Tag Archives: Greenland

Going on Four (Billion)

A paper published last week in Nature, claims that life began at 3.7 (billion years ago). This is the latest in a rather faltering progression of our best guesses of the date life started on Earth. Biblical literalists are still … Continue reading

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Wegener’s Death and Drift’s Hiatus

Over the past few days, I’ve written about Alfred Wegener’s continental drift theory, which is celebrating its 100th year as a spunky idea that explains a lot of our geology. From mountains to earthquakes and deep sea rifts to island … Continue reading

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100 Years of Drift: Part 1

Fifty years ago, we finally figured out why the Earth has mountains. But one hundred years ago, Alfred Wegener had already offered an explanation – it took those extra 50 years for his grand idea to catch on. The continents, … Continue reading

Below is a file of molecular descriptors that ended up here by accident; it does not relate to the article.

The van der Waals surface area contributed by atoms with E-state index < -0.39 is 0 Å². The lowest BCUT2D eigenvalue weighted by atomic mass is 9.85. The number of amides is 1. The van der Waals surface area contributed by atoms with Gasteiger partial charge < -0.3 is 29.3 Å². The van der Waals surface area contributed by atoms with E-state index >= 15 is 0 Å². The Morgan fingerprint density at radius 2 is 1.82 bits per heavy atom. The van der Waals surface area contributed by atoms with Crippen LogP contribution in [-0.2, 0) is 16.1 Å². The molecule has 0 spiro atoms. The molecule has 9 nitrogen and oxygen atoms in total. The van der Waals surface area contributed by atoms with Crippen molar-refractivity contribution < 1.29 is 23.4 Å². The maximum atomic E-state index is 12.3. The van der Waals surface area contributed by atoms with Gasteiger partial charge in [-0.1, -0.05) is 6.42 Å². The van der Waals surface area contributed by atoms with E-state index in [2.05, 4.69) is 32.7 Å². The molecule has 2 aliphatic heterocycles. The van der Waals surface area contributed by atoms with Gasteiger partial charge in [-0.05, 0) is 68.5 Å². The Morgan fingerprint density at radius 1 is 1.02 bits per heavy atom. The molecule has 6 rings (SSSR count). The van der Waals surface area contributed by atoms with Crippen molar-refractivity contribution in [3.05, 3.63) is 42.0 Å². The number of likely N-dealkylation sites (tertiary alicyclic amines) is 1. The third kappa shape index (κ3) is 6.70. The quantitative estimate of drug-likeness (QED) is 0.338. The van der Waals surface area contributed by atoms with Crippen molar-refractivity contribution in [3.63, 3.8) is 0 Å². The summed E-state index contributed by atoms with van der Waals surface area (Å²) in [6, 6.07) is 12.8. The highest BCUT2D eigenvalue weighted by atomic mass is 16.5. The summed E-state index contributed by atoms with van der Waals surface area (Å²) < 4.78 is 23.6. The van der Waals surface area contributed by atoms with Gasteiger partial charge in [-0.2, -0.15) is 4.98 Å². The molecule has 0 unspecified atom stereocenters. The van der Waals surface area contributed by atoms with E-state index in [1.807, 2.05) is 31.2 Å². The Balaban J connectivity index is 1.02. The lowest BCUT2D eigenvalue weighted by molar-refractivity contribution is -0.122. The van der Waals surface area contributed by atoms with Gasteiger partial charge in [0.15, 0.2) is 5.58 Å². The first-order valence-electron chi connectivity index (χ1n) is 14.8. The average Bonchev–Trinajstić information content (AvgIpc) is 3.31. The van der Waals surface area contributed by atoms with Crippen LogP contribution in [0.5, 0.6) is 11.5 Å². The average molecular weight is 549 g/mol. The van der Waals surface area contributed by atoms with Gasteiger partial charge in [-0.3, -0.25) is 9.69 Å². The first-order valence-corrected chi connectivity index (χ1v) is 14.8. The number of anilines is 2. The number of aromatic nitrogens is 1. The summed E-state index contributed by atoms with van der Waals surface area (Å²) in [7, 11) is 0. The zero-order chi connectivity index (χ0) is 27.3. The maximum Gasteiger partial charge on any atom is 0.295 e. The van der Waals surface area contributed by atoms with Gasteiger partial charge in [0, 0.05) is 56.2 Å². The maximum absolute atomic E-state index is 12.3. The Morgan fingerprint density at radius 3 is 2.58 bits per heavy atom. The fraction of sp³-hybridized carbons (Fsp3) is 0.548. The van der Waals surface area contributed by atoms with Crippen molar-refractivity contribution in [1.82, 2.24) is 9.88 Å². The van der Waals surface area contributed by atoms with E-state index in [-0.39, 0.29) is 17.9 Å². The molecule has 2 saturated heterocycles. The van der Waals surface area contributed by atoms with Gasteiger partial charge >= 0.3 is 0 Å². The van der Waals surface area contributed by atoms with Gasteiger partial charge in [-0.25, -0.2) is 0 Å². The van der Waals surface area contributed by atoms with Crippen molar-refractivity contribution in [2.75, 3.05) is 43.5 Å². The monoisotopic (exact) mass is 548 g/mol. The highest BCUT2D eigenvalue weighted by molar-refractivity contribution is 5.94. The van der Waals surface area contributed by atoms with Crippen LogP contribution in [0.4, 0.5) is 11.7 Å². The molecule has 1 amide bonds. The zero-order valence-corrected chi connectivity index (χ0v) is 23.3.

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Russia’s Growing Pains

Russia plans to grow. It may do this by annexing 1.2 million square kilometres of Arctic Ocean. That’s a piece of Earth more than twice the current size of the Ukraine. This includes the North Pole. And potentially a lot … Continue reading

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After Wegener

May 12 is the 83rd anniversary of the discovery of Alfred Wegener’s body. Wegener, of course, was the meteorologist, physicist, and polar explorer who made the first really reasonable conjecture about moveable continents. There were others before him – as … Continue reading

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